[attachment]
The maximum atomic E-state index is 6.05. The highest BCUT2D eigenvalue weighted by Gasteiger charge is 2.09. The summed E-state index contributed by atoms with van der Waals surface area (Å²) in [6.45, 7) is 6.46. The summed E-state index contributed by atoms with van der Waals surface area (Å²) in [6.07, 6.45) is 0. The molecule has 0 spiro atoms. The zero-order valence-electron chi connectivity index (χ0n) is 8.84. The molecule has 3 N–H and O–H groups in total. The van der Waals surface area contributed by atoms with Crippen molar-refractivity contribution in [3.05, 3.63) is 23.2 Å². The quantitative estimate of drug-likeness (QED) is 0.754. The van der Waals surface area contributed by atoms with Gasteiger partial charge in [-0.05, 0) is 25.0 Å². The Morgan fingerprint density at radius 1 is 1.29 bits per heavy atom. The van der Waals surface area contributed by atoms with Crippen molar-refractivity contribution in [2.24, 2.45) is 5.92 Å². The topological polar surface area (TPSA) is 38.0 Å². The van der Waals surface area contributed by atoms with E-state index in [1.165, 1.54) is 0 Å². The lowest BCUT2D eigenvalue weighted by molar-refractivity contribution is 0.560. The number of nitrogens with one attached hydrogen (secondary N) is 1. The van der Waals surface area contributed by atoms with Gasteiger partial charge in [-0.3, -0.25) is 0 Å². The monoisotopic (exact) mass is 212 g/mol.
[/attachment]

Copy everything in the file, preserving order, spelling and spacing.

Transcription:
The maximum atomic E-state index is 6.05. The highest BCUT2D eigenvalue weighted by Gasteiger charge is 2.09. The summed E-state index contributed by atoms with van der Waals surface area (Å²) in [6.45, 7) is 6.46. The summed E-state index contributed by atoms with van der Waals surface area (Å²) in [6.07, 6.45) is 0. The molecule has 0 spiro atoms. The zero-order valence-electron chi connectivity index (χ0n) is 8.84. The molecule has 3 N–H and O–H groups in total. The van der Waals surface area contributed by atoms with Crippen molar-refractivity contribution in [3.05, 3.63) is 23.2 Å². The quantitative estimate of drug-likeness (QED) is 0.754. The van der Waals surface area contributed by atoms with Gasteiger partial charge in [-0.05, 0) is 25.0 Å². The Morgan fingerprint density at radius 1 is 1.29 bits per heavy atom. The van der Waals surface area contributed by atoms with Crippen molar-refractivity contribution in [2.24, 2.45) is 5.92 Å². The topological polar surface area (TPSA) is 38.0 Å². The van der Waals surface area contributed by atoms with E-state index in [1.165, 1.54) is 0 Å². The lowest BCUT2D eigenvalue weighted by molar-refractivity contribution is 0.560. The number of nitrogens with one attached hydrogen (secondary N) is 1. The van der Waals surface area contributed by atoms with Gasteiger partial charge in [-0.3, -0.25) is 0 Å². The monoisotopic (exact) mass is 212 g/mol.